Varadraj Gurupur is an associate professor of health management and informatics and faculty lead on these software projects.

Small clinics across the country are closing, especially in rural areas, leaving residents without healthcare nearby. Varadraj Gurupur, who is an associate professor of health management and informatics, says the Office of Research recently obtained copyrights to two software systems, offering valuable support to financially-strained clinics.

“It is hard for smaller clinics in rural America to find enough properly-trained staff to do all the documentation work, so having a software that does most of the manual work means a lot to their survival.”

The Source Code for Decision Support Method to Map Hierarchical Condition Categories to the ICD 10 Codes for Depression converts physicians’ notes into more accurate assessments of patient health conditions. Using more detailed, hierarchical codes, the software develops reports that represent the range of complexity in healthcare services. As a result, clinics receive more accurate reimbursement for their services, and with the report’s data, can develop a more robust budget each fiscal year.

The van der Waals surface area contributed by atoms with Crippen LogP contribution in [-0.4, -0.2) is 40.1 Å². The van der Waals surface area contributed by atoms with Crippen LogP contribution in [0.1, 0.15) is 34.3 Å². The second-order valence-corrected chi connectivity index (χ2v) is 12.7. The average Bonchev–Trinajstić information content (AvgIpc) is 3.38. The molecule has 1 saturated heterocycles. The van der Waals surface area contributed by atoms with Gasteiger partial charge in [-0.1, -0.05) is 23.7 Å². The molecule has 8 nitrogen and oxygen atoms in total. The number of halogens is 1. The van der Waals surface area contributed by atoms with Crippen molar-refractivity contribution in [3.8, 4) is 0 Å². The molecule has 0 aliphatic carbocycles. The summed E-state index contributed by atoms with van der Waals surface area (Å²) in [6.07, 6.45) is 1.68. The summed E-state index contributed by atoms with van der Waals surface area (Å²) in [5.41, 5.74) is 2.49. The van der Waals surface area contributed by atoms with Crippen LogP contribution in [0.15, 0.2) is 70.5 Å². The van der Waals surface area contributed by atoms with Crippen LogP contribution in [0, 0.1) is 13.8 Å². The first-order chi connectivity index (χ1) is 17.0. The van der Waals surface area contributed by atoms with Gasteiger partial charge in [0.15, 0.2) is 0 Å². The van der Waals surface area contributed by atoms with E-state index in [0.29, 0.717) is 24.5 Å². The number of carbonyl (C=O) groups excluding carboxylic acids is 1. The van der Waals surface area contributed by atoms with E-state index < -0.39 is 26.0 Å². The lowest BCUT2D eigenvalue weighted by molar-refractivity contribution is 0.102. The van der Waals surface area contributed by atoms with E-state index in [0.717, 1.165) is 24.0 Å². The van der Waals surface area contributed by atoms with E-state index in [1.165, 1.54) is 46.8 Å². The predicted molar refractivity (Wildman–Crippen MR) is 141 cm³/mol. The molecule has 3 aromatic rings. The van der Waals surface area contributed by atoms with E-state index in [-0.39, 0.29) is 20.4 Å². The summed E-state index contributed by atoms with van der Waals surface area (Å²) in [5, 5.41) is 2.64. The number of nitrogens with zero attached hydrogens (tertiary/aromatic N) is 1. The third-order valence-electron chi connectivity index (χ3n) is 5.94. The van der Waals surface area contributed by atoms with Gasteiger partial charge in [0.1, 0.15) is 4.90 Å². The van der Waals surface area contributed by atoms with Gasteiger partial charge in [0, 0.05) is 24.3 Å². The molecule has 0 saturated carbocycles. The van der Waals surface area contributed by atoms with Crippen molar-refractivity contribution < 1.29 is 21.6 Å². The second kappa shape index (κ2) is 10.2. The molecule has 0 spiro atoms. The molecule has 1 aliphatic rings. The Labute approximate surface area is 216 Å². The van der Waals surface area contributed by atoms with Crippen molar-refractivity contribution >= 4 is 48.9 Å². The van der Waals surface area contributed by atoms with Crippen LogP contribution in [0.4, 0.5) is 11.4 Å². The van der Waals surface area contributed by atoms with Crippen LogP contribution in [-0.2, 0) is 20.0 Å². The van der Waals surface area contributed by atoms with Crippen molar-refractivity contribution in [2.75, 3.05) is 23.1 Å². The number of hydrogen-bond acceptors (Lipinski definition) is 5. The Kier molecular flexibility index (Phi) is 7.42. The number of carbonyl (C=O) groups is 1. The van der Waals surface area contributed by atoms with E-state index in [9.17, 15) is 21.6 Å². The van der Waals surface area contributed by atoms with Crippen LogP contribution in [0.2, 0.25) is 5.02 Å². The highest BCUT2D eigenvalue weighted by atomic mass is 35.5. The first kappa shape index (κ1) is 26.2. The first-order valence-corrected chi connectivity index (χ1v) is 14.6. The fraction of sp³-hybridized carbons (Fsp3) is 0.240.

The UCF Survey Research Tool provides other valuable data to clinics through its automated phone service that generates synthesized reports of patient feedback. The tool also offers the option to record survey questions in a more familiar voice from the clinic’s office, personalizing the experience.

Gurupur led computer science students Nisarg Chitaliya and Mukul Dang in the development of both software systems in the Decision Support Systems and Informatics Lab at UCF. Mohit Vyas, Shiven Goyal and Justin Barry also contributed to the Source Code for Decision Support Method to Map Hierarchical Condition Categories to the ICD 10 Codes.

As co-director of the lab with Thomas Wan, who is a professor of health management and informatics, Gurupur says much of their work is centered on healthcare. However, more interdisciplinary collaborations are in the works, including one with Marisa Macy, who is a lecturer of early childhood development and education.

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